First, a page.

I noticed instantly that the graphical displays used the terms “Older Boomers” and “Younger Boomers”, as well as the terms Gen Y, Gen X and Seniors.

Interesting.

Then, while checking back to the Forrester site, I noticed a link to a note of a March update to the report. The update reads:

In this analysis we inadvertently published inadequate, Western demographic definitions, such as Gen X, which have no sociological relevance in China. To avoid confusion and cultural-specificity, we think there is merit in dropping labels like Generation Y from any Asia-focused reports and using 18- to 28-year-olds instead.

Doesn’t say anything about whether Forrester has also considered dropping the “Boomer” categories for China reports. Or is there a valid argument for using that terminology in the China context? “Boomers with Chinese characteristics”, anyone?

Hopefully someone can shed some more light on this.

Credits: Picture of American “Boomer” car – Ford Mustang 1965 by digicla – Creative Commons license

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Business coach and digital entrepreneur, Des has been actively engaged for over 20 years in promoting the business opportunities of the digital economy. He is a certified specialist in social media strategy and affiliate marketing. Des is a global partner with the forex education and trading company, CashFx Group, where he focuses on creating futureproof financial freedom, and supporting others who desire to do the same for themselves and their families.

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8 thoughts on “Does it Make Sense to Talk About “Baby Boomers” in China?”

  1. Hi Des, we removed all western generation names, including “baby boomers”. The analysis and conclusions are unchanged, but we’ve removed the western generation names from each age bracket.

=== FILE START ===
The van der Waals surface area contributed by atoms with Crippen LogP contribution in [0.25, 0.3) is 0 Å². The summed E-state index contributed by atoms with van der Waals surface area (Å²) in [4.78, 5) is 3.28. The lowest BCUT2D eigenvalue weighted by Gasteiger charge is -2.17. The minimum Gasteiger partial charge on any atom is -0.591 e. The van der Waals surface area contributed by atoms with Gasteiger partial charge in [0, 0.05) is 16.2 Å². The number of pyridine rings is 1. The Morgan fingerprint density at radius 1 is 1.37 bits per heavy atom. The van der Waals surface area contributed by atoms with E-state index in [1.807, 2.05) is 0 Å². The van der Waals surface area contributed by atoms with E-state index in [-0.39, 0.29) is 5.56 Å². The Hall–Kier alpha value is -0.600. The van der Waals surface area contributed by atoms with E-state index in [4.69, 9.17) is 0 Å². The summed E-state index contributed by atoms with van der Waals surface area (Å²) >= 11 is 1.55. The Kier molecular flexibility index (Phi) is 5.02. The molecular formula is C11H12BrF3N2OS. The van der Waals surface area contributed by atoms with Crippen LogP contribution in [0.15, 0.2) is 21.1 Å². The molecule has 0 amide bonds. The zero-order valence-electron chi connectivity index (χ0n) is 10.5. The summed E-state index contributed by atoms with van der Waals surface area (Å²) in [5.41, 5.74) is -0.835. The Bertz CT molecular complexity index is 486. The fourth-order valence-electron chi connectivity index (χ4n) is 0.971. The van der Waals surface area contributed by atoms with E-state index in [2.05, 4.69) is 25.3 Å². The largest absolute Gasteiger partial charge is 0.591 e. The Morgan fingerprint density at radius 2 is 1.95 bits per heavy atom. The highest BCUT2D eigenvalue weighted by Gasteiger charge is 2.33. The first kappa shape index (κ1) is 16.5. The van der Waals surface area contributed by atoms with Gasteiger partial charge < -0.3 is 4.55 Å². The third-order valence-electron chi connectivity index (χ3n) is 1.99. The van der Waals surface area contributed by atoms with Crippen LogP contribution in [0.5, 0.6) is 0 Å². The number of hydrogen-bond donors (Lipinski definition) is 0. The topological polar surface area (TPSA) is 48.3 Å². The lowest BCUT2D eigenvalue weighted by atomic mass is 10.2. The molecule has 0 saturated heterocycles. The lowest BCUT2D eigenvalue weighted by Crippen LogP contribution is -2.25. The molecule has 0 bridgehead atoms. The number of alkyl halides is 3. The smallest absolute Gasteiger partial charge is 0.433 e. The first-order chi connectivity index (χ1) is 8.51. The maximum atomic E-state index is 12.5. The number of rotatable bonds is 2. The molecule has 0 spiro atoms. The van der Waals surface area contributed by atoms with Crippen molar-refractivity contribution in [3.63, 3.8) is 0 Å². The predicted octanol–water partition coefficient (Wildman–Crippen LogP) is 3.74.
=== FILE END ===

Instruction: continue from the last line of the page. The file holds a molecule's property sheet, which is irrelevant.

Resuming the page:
2. Carlos Hernandez

    Excellent reminder that it is not wise to impose our value judgements on another culture.

    This is a reminder too, that I need to learn how the Chinese market to themselves. How do they identify and target market segments?

  3. Carlos
    I’ve been having a conversation offline about these questions and expect to have a very interesting and informative session on the topic, soon on China Conversation, the program I co-host on BlogTalk Radio – Mondays 5.30pm California time.

  4. The content generated in China is overwhelmingly by younger people and most of it is related to games/socialising. I echo the sentiments that applying Western demographic definitions is dangerous and unproductive. There way to reach online audience in China goes through local marketing agencies that know their way around the BBS, Chat rooms, Chinese search engines and portals as well as the new breed of video sharing and social networking sites. Saying that, most monetizing right now is virtual money.

    1. Thanks Roy
      One of the questions I find tantalizing in this whole discussion is this: given the points you make about young people and local knowledge etc, what if a company, within China or from elsewhere, wants to engage with the people who are the age equivalents of the Baby Boomers, say in terms of marketing travel, how do they figure out how to connect? By my reckoning, which of course may be out, I get a figure of some 33.9 million in that group, surely not insignificant even though much lower than the numbers of youth online.

  5. Pingback: Jeff McNeill - Consultant and Educator » Blog Archive » links for 2009-04-15

  6. The internet in China is dominated by the government and younger generations. And it is restricted to major cities where they have the capabilities for having the internet. I would say you need to find what the elders value and give it a modern spin. Just a thought. regards!